Reclaim client education from Dr Google

As much as pet owners want to get information from their veterinarians, it can be irresistible to turn to the Internet for answers. After all, the Internet is accessible, open all the time, and notably unlikely to judge them for wearing their puppy dog pajamas.
The trouble for veterinarians is that while it’s possible to find good information, it’s also very easy for pet owners to find bad information – and this can turn into an issue when it affects a pet owner’s understanding of their pet’s care.
The good news is that you can use your clients’ inclination to consult the Internet to your advantage and turn a major vet peeve into a useful tool for client education.
So how do you get client education back into your practice’s hands?

Talk about it

When it comes right down to it, using the Internet for pet health research doesn’t have to be the elephant in the room. Your clients know they look things up, and you know it too – so there’s no reason to sweep that fact under the rug.
By opening up the conversation about Internet research in a controlled manner, you can establish your practice as a place where your clients can come to discuss what they find. Acknowledge what they find, and use it as a jumping point to share more information.
For example, when they ask a question or share a tidbit based on information they find online, don’t immediately discredit it. Try to find similarities between the information and what you do at your practice, point them out, and then branch out into differences.
When you explain differences, be sure to explain why it’s different – and if you need to, provide the pet owner with additional resources to help everything make sense. Which leads us to our next point…

Help them in their quest

Internet research and veterinary information don’t need to be an either-or scenario. You know that your clients are going to look things up, and although in some cases it may be best to encourage them not to, that strategy won’t work for everyone.
Instead of leaving them to their own devices, give them the resources they need to find good information – and this way, you can still have a say in what they learn. Give them a list of the sources you trust, be it your blog, a veterinary health site, or even your own built-in library of pet health articles.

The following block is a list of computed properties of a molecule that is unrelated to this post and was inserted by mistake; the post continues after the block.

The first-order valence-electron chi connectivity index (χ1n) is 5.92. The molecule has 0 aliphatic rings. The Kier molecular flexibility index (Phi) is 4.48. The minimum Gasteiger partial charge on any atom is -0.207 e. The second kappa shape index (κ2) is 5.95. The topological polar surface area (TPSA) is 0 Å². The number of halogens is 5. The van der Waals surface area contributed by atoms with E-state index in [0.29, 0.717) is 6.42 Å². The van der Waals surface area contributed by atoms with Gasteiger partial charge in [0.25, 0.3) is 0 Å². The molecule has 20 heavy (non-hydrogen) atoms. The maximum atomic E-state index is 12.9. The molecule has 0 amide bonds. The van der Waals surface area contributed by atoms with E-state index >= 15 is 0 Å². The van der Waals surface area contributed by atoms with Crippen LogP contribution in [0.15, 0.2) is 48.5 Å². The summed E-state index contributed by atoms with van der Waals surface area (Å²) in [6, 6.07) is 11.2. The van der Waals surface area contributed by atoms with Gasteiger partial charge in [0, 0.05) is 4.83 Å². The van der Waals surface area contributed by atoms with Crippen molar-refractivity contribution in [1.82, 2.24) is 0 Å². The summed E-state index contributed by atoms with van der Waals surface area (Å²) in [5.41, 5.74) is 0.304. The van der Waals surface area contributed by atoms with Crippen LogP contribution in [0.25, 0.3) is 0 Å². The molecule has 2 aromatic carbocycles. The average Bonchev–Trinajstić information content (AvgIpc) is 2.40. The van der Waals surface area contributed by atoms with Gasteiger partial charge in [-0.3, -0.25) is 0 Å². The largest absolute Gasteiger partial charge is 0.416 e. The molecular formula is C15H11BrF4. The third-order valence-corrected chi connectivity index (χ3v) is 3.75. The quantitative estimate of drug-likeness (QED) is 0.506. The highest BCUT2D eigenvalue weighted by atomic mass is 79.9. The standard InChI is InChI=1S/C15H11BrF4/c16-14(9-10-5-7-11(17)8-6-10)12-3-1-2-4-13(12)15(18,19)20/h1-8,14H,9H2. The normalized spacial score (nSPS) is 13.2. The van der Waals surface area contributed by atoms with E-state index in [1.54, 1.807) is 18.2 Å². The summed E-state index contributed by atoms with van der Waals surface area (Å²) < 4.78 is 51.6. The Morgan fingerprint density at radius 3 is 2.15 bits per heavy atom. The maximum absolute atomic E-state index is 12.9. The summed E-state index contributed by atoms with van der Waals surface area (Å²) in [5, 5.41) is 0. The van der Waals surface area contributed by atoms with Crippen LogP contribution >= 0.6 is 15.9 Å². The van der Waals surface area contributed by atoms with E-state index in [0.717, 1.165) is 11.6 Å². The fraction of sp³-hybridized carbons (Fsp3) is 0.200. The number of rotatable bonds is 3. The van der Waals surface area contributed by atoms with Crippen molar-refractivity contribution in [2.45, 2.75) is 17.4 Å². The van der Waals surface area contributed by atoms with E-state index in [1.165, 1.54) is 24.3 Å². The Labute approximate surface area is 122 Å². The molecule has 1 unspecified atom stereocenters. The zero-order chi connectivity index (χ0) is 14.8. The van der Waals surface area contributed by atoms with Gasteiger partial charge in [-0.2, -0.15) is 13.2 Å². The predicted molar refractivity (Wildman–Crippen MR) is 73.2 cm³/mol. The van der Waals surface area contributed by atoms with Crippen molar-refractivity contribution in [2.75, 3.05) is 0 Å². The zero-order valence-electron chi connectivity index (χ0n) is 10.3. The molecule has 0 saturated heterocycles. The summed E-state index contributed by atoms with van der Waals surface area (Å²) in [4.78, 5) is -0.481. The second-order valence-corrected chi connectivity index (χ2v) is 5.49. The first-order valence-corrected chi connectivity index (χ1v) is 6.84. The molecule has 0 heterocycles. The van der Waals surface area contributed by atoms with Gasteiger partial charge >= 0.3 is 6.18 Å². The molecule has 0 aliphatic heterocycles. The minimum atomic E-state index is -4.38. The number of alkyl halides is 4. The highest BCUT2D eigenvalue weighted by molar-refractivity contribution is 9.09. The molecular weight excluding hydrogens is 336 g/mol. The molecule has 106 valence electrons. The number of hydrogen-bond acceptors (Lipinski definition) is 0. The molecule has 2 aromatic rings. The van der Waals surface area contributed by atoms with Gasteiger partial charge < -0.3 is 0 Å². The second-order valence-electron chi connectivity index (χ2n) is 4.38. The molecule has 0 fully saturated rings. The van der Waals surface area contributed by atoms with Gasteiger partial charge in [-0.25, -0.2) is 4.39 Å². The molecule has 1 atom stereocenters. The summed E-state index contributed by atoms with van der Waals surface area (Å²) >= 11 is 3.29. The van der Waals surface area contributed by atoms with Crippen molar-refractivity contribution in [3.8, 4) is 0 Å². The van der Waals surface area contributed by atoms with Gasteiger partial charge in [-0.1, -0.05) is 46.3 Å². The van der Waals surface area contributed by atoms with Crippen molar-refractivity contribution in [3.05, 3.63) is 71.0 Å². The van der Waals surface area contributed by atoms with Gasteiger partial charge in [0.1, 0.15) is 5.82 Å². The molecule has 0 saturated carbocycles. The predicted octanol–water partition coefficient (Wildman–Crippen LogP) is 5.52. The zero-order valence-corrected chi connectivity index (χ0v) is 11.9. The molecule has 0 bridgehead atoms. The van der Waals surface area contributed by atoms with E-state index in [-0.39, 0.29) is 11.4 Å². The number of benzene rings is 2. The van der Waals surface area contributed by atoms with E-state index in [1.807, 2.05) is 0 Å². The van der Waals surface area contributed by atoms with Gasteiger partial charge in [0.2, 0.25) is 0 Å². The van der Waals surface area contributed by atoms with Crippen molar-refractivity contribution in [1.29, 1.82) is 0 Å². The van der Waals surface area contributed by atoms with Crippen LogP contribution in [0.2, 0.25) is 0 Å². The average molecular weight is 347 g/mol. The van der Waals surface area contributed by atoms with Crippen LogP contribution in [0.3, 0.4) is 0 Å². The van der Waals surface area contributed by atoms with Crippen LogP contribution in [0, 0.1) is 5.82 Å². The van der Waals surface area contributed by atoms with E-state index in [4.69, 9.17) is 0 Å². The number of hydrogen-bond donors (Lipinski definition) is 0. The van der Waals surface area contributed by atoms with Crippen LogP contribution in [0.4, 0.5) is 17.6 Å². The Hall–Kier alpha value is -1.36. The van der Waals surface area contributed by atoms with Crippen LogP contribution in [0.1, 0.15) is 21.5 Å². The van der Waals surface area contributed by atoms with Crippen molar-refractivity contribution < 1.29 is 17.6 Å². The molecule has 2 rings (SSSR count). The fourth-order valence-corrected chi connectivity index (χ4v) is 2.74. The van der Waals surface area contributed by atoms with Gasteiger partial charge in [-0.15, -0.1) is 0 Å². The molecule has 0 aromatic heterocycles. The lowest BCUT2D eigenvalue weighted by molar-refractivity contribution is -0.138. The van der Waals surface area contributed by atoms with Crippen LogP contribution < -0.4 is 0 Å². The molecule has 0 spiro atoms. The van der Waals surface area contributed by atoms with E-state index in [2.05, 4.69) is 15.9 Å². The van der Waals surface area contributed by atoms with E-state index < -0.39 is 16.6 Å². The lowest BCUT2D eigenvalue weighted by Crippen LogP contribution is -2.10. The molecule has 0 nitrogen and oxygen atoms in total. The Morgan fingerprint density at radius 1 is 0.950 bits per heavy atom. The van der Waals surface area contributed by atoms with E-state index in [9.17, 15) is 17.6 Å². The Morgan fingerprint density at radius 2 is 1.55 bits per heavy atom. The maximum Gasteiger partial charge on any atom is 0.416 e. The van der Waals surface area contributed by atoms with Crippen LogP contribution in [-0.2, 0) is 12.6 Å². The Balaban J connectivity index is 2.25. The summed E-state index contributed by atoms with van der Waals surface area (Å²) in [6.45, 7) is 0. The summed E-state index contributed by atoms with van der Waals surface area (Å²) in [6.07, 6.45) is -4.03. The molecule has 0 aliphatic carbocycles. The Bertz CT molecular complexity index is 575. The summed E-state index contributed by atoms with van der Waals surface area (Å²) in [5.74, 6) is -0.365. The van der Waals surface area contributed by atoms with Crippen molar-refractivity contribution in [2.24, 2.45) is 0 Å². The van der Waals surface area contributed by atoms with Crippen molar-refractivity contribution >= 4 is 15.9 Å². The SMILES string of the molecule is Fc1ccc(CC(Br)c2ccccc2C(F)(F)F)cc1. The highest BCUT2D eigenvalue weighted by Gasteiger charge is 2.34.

If you have particularly savvy pet owners, you could also try giving them a list of keywords and/or phrases that can help them assess the quality of other sources.

Relate it to your practice

It’s one thing to give your clients the resources they need to do their homework – but if it’s your mission to reclaim client education from Dr. Google in the name of veterinary practices, it’s a good idea to make sure that what you’re giving them pushes them back to your practice.
There are a few ways you can do this. For example, you could build a Links page onto your veterinary website that helps direct pet owners to your preferred sources. You could also make the most of your veterinary blog by curating a collection of pet health topics, and directing your pet owners to it.
Another option is to build a library of pet health articles right into your website, so pet owners can access it right when they need it. With over 1,800 pet health articles designed for client education that cover a plethora of topics, including conditions, breeds, and medications, ClientEd helps turn your practice into a go-to resource for pet owners.
This helps pet owners associate your practice with good information – and that means that next time, they’ll know exactly where to turn.Better client education means better compliance from pet owners, and ultimately, better care for pets. The best way to ensure your clients are getting current, accurate information is to guide them to the best source – you!

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